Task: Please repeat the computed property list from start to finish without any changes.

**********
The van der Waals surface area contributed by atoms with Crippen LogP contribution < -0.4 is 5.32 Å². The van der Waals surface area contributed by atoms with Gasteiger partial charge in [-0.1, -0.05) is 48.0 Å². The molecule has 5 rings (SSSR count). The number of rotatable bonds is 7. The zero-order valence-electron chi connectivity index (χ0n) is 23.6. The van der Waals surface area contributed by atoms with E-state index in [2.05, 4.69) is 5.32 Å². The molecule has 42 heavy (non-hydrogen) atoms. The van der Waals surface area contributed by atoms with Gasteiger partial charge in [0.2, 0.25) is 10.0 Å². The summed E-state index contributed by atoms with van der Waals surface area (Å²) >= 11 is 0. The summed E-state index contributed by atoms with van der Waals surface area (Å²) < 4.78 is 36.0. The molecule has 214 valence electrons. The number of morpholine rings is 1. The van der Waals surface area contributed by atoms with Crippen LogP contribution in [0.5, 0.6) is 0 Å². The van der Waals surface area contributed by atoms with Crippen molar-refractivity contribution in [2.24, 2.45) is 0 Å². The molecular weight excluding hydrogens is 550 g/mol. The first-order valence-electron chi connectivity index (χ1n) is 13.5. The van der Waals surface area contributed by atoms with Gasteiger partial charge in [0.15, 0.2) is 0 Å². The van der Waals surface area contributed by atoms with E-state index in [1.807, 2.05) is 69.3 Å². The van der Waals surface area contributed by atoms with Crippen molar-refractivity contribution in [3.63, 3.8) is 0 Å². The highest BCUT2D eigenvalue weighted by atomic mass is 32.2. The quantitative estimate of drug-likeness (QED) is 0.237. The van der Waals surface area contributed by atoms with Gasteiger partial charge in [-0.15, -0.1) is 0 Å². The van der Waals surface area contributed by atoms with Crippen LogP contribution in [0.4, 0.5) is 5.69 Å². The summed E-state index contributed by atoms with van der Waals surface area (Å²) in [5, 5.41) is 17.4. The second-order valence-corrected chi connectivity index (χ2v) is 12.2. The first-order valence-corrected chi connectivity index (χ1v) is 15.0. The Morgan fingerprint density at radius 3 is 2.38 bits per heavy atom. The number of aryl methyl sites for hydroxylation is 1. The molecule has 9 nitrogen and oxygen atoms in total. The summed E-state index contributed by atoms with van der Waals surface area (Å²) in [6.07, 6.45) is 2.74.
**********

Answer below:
The van der Waals surface area contributed by atoms with Crippen LogP contribution < -0.4 is 5.32 Å². The van der Waals surface area contributed by atoms with Gasteiger partial charge in [-0.1, -0.05) is 48.0 Å². The molecule has 5 rings (SSSR count). The number of rotatable bonds is 7. The zero-order valence-electron chi connectivity index (χ0n) is 23.6. The van der Waals surface area contributed by atoms with E-state index in [2.05, 4.69) is 5.32 Å². The molecule has 42 heavy (non-hydrogen) atoms. The van der Waals surface area contributed by atoms with Gasteiger partial charge in [0.2, 0.25) is 10.0 Å². The summed E-state index contributed by atoms with van der Waals surface area (Å²) >= 11 is 0. The summed E-state index contributed by atoms with van der Waals surface area (Å²) < 4.78 is 36.0. The molecule has 214 valence electrons. The number of morpholine rings is 1. The van der Waals surface area contributed by atoms with Crippen LogP contribution in [0.5, 0.6) is 0 Å². The van der Waals surface area contributed by atoms with Crippen molar-refractivity contribution in [2.24, 2.45) is 0 Å². The molecular weight excluding hydrogens is 550 g/mol. The first-order valence-electron chi connectivity index (χ1n) is 13.5. The van der Waals surface area contributed by atoms with Gasteiger partial charge in [0.15, 0.2) is 0 Å². The van der Waals surface area contributed by atoms with E-state index in [1.807, 2.05) is 69.3 Å². The van der Waals surface area contributed by atoms with Crippen molar-refractivity contribution in [3.63, 3.8) is 0 Å². The highest BCUT2D eigenvalue weighted by atomic mass is 32.2. The quantitative estimate of drug-likeness (QED) is 0.237. The van der Waals surface area contributed by atoms with Gasteiger partial charge in [-0.15, -0.1) is 0 Å². The van der Waals surface area contributed by atoms with Crippen LogP contribution in [0.4, 0.5) is 5.69 Å². The summed E-state index contributed by atoms with van der Waals surface area (Å²) in [5, 5.41) is 17.4. The second-order valence-corrected chi connectivity index (χ2v) is 12.2. The first-order valence-corrected chi connectivity index (χ1v) is 15.0. The Morgan fingerprint density at radius 3 is 2.38 bits per heavy atom. The number of aryl methyl sites for hydroxylation is 1. The molecule has 9 nitrogen and oxygen atoms in total. The summed E-state index contributed by atoms with van der Waals surface area (Å²) in [6.07, 6.45) is 2.74.